Pascal Menges, manager of the Lombard Odier Global Energy Fund, reacts to Iran nuclear deal.
The current deal will have to go through the US Congress, the UN and the European Union. The deadline for lifting sanctions is the 15 December 2015. We therefore expect Iran to be back in the oil market in 2016.
There is currently a debate around the ability of Iran to restore production quickly to pre-sanction levels.
However, we think that Iran’s re-insertion into the oil market is manageable in 2016 for different reasons: China is starting up phase 2 of building its Strategy Petroleum Reserves, demand should be still expanding by more than 1% (excluding any China hard landing or Greek’s systemic-led risk), US oil producers should still be in a reeling mode, and production outside US and OPEC will remain under strong pressure.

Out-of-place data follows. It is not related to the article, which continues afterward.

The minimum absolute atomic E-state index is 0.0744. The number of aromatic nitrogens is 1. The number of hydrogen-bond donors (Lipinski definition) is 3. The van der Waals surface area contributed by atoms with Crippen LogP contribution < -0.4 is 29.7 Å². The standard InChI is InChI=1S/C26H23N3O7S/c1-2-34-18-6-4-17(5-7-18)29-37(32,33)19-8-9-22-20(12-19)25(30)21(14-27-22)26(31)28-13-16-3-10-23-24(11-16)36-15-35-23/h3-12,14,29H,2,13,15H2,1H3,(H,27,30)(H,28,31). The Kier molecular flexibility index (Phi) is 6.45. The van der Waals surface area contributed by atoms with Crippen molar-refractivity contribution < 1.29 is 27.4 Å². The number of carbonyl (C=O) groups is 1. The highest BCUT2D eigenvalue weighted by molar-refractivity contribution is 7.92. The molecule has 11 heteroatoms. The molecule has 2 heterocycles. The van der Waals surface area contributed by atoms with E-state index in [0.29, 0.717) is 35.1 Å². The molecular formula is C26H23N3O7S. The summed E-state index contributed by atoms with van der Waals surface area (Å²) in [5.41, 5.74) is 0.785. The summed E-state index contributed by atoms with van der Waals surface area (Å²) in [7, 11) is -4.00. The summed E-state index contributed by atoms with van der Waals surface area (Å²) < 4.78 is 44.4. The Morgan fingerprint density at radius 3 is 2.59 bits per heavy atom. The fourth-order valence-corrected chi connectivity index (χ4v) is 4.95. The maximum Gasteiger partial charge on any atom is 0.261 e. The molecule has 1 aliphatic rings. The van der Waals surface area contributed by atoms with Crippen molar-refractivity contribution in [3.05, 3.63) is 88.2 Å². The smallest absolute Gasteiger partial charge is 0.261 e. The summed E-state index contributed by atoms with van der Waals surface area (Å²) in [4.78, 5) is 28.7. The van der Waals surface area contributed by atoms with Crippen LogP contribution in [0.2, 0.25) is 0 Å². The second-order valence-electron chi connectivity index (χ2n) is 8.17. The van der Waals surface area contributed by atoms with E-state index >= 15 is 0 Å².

Another near term impact: these developments will be positive for Mediterranean refiners in particular in Turkey.
On the medium term, the re-opening of Iran could be a “gold rush” for oil services companies and integrated oil companies. Iran has already announced its willingness to propose attractive new fiscal contracts.
However, this rush is likely to be tempered by the fact that companies’ boards will have to be re-assured that Iranians will stick to this agreement over time.
In addition, the Iran’s Revolutionary Guards may still be perceived as a source of geopolitical risk that warrants caution from investors.